The army uses giant robots to fight other giant robots from the enemy country. These robots are powered by two people, always a man and a woman (his concubine). The man is the main pilot, but he draws additional fighting power from the woman, who stands a good chance of being killed in the process. The MC wants to get revenge for her sister, who died in this way. So she signs up to become a concubine and intends to kill the pilot who killed her sister. She's about to stab him when there's an emergency scramble, and she has to go with him to his robot. She does dragonball magic stuff and kills the pilot. This gets her branded an Iron Widow - a concubine who is stronger than her 'husband' - and paired with the most deadly pilot in the system, because the hierarchy (patriarchy) can't have a powerful female pilot going around and disproving all the sexism they've built into the pilot system.
It's a cracking great read. It's got everything: wuxia tropes, giant robots, feminist rage, a love triangle, and one hell of a cliffhanger ending. I need the sequel, like, yesterday.
The Chosen and the Beautiful, Nghi Vo (2022). The Great Gatsby is out of copyright now, so it's legal to publish retellings, which this is. The narrator is Jordan Baker, Nick Carroway's socialite girlfriend from the original. In this version, she was adopted from Vietnam during the French-Indochine war, so she faces anti-Asian prejudice, which is to a small extent mitigated by the fortune she has at her back. A one-sentence summary could be "The Great Gatsby but queer and with magic." This is both an accurate summary and one that understates the book. Vo's writing is gorgeous. Go buy it, you won't regret it.
A Wizard's Guide to Defensive Baking, T. Kingfisher (Ursula Vernon) (2021). A girl whose magical power is baking stumbles across a dead body in the bakery one morning and gets embroiled in politics. Someone is killing people with magic, and she's on the list. She has to figure out who's killing people and why and then save the city. But, as she repeatedly says, she shouldn't have had to. The Duchess should have handled it before it got that far. It's a YA story and a bit dark. Not horror-dark, and the protagonist wins and almost everybody survives, but well. It starts with a dead body.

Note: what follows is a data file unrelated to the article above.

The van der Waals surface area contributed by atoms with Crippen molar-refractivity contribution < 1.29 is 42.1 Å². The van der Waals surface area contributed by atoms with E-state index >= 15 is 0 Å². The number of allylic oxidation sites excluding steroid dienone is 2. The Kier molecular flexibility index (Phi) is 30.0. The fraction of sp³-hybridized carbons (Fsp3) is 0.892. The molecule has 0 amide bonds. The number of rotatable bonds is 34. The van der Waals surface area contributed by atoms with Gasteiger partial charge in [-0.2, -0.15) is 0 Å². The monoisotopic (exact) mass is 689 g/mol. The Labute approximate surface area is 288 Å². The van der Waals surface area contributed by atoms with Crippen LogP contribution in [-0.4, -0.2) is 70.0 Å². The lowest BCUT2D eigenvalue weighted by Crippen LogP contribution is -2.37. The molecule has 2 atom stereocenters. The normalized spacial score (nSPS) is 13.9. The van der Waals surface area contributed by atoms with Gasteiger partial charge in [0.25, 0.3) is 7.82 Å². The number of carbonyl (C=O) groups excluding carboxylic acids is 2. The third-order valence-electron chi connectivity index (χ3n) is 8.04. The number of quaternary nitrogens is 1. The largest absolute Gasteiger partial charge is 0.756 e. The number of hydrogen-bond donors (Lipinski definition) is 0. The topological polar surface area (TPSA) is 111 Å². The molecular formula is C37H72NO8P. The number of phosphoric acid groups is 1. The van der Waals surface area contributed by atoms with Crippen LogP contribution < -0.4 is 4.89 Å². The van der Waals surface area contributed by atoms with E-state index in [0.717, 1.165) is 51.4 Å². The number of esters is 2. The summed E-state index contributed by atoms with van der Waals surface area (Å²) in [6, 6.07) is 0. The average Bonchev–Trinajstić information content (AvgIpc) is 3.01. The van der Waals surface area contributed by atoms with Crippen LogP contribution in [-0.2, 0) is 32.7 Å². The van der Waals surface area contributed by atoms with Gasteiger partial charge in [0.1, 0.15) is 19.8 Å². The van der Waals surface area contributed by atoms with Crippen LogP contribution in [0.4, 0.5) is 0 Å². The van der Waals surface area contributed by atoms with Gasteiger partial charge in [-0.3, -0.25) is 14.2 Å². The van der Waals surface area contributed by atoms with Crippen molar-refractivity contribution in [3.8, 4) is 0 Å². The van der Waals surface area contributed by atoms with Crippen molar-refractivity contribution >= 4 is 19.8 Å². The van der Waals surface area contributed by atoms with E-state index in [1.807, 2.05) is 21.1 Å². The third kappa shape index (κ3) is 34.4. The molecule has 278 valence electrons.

Starfall Ranch, California Dawes (2019). This was recommended by a friend as an example of "cozy SF" and described as "Stardew Valley in space." So I naturally had to get it. Shy Kerridan is a rancher on a remote moon. She's a loner and really doesn't like other people. Thisbe Vandergoss is the heiress to a vast corporate empire who runs away from her parents, changes her last name, and signs up to be a mail-order bride for Sean Kerridan on the remote moon. But she ends up on the wrong hemisphere and lands on Shy's doorstep just as an electrical storm blows in that knocks out communications. There's one tiny problem: Thisbe has to check in at Sean's ranch and be married to him within a week of arrival, or she will be fined, made to pay for the transportation to the moon, and deported back to Earth. It was a lot of fun, and the dark moments are resolved by ... people being adults and talking to each other. Imagine that.
I've got a bunch of books in my TBR, so I might write about those later. Or I might not. We'll see!